I did say that Christ Iesus hath set down in the Word, a perfect Plat-form of Church-Government, in all Morals; I say in all Mo∣rals,* because the Word doth not teach us any thing of circumstan∣ces, Physicall as Physicall. Scriptura talia non ponit, sed supponit: The Scripture saith not, That the Worship of God must have a time, a place, when, and where its to be performed, a person, who is to perform it, a habit, or garments on the person that Worship∣peth; the Scripture teacheth none of these, but supposeth that they are and must be; because nature teacheth, that without time, place, person, habit, gesture, its unpossible that these or any humane acti∣ons can be; and therefore Prelaticall Formalists, do without all sense or reason, require that we should prove by Scripture, the law∣fulnesse Page  5 of time, place, person, habit, gesture in Gods Worship; for these are presupposed in all actions, Naturall, Civill, Religious, Pri∣vate, Publike, Lawfull, unlawfull, in acts of Arts, Sciences, of Mo∣rall conversing and all; yea, there is as good reason, that they de∣mand Scripture to prove he must be a living man, who hath a rea∣sonable soul, and senses, and is born of a woman, who Preacheth and Administrateth Sacraments, which is presupposed by nature.

When the Heretick willeth me to prove from Scripture that Christ is very man; it is a vain thing he should demand of me be∣side to prove by Scripture, that Christ is such a one also as can laugh, weep, admire, sing, sigh, &c. for these are presupposed to follow mans nature; and if Scripture prove Christ to be a true man, it presupposeth by natures light, that he can laugh, he can weep, and that in some time, some place, in some habit, in some ge∣sture, so he be a man; for that is presupposed by the light of na∣ture, and known by the most Barbarous who never heard of Scrip∣ture; and therefore there is no greater reason to put us to prove all the naturall and unseparable circumstances of Worship, such as time and place, without which it is impossible any action at all can be performed; then that we should presse Prelats to prove by Scrip∣ture, that Iames Ʋsher is born of English or Irish Parents, for sense and nature can prove all these without Scripture: But because their Ceremonies of Crossing, bowing to Altars, Festivall dayes, Oyl, Salt, Spittle, Masse▪ clothes, are nothing warrantable by natures light, and must have Morall and Symbolicall influence in Worship, as positive Religious observances, having some spirituall signification and use, (except they be reasonlesse fancies) we have just reason to demand a warrant and speciall Charter for all Morals, and so for their Ceremonies in the Scripture, and to call their &c. humane Ceremonies and the like, a blind: For if Prelats can prove these Ce∣remonies to be from Christ, and warranted by his Testament, we shal yield that their natural circumstances of time, when you should Bow to Altars, and Crosse a Baptized Infant, and where, or in what place you should wear Surplice; and that the person that useth Oyl, Spittle, Salt, in Baptisme, must do it in some habit, and with some gesture, either sitting, standing, lying, or kneeling, are all warrantable and lawfull from the light of nature; for if Gods light of Scripture, warrant wearing of a Surplice, as it doth warrant Page  6 Sacramentall eating and drinking, the light of nature must warrant these concreated, naturall, and unseparable circumstances of time, place, person, habit, gesture used in both the former and the latter.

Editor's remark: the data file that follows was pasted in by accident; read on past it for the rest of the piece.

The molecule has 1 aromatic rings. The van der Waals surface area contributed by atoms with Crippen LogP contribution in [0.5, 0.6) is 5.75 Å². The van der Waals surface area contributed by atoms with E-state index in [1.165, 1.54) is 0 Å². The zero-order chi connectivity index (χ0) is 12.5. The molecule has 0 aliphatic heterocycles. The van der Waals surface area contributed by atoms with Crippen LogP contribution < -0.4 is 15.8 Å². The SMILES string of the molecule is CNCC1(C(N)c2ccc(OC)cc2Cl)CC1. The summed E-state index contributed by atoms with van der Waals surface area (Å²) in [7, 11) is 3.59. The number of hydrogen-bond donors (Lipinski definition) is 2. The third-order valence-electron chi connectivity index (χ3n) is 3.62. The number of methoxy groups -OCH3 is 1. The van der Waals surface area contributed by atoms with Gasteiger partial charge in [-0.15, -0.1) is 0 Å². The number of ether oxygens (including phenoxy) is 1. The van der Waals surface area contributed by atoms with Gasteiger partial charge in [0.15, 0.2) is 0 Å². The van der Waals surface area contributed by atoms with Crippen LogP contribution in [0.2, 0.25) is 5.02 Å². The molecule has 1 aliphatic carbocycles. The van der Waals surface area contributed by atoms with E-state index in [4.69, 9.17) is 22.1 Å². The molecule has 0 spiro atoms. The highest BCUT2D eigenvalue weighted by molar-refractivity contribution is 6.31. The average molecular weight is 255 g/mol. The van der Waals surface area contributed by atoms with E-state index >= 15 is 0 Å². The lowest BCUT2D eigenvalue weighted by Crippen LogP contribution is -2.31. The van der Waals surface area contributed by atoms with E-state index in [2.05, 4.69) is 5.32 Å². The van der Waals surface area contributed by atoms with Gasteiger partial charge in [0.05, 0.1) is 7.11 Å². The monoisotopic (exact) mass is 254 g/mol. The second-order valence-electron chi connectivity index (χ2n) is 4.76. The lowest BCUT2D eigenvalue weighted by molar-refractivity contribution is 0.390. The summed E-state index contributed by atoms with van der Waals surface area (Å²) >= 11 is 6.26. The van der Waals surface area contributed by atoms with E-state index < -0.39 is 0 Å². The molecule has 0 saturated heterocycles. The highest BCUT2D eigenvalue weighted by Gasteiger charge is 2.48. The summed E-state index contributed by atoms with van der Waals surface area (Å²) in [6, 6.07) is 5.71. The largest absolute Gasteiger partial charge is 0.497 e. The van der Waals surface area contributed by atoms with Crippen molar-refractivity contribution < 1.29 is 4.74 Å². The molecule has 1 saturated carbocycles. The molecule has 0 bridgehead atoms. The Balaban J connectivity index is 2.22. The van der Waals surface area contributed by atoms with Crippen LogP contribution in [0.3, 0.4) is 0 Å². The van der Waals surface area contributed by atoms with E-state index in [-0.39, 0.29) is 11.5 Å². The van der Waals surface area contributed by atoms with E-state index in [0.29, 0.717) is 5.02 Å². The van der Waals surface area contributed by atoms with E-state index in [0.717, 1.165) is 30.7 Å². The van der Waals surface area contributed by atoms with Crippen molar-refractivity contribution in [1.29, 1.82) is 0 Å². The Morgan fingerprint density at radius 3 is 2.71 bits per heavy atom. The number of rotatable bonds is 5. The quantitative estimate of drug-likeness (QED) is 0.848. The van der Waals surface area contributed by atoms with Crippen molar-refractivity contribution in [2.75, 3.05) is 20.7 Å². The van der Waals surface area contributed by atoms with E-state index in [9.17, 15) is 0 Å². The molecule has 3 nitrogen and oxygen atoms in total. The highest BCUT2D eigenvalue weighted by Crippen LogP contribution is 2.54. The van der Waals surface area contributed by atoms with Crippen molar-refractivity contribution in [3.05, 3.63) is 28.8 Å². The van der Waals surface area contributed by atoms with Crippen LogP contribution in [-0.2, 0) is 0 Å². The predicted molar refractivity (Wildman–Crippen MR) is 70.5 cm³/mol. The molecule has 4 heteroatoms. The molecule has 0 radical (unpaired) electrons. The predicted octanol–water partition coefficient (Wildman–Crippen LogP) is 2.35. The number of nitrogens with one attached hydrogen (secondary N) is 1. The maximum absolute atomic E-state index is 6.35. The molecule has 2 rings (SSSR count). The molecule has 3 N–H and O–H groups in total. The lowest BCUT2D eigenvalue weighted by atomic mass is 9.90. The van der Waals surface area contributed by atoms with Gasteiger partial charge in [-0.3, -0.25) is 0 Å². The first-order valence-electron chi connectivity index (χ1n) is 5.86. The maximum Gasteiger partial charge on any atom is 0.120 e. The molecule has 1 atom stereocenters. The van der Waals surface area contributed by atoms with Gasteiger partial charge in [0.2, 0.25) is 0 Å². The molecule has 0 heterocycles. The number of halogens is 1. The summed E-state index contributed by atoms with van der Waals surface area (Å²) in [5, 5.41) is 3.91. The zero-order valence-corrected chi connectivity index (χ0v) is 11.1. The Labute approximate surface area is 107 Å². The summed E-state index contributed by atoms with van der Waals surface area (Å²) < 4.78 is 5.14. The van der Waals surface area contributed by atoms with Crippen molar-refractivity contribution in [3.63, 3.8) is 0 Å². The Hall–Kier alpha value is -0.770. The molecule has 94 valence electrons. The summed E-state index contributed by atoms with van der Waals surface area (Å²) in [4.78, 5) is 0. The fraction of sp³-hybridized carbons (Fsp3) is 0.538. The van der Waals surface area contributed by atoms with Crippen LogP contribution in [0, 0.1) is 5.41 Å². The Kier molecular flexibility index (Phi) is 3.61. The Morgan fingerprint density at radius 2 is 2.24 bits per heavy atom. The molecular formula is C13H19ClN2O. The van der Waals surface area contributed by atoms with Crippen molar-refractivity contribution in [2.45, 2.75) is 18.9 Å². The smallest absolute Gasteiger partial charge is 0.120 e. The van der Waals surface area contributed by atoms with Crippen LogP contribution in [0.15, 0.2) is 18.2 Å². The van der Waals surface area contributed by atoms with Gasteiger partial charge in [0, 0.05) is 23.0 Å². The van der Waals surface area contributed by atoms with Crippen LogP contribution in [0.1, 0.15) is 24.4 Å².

But because I said that circumstances of time and place have a* threefold consideration, Physicall, Morall, and Mixt: and I have spoken onely of these circumstances in a Physicall or naturall consi∣deration; therefore in the other two considerations there being in∣volved some Morall goodnesse, and because there is no Morall good∣nesse imaginable, but it must have its essentiall form and being from a Law or word of God; therefore all the former circumstances, as they are clothed with either morall conveniency and expediency, or with some Religious positive goodnesse, must be warranted by the Word of God, or the Rules of sinlesse and spirituall Prudence, which can∣not deviate from the word of God: For circumstances clothed with Religious Positive goodnesse, such as are the Sabbath day, the holy of Holiest, the Temple; these are not meer circumstances, but worship it self: So a Religious habit, as an Ephod or a Surplice, is not a meer circumstance, or a meer habit, but a worship, or such a part or limb of worship as must be warranted by the word of truth, else it is nothing but a will-device, and a forgery, and so to be rejected. And as touch∣ing things of Prudence, they are things properly mixt, as at what hour Sermon shall begin in such a Church, at eight, or nine, or ten of the clock; how the worship shall be ordered, whether you should begin the Worship with a word of Prayer, or a word of Praising, or a word of Exhorting to stir up for the duty of the day, is a matter of Prudence; and because God hath not laid the band of a Precept on us, to begin with either of the three; therefore it would seem, that though the things themselves be Morall, and must be war∣ranted by a Word of God; yet the order is not Morall, but Pruden∣tiall, and so cannot fall under a command of the Church; for to me it is hard, that men and the Church should lay on a tie or bond of a Precept where God hath laid on no such bond; The Church, in these mixt things, where the Morality is not clear, at farthest, can but go on to directive advises, as Paul doth, 1 Cor. 7. 6. 12. Not to imposing of Laws, nor to injunctions or Command∣ments under the pain of Church-censures; for Christ must bind and ratifie in Heaven, all Church-censures on earth, and so the Church cannot command nor censure, but as Christ himself would command or censure.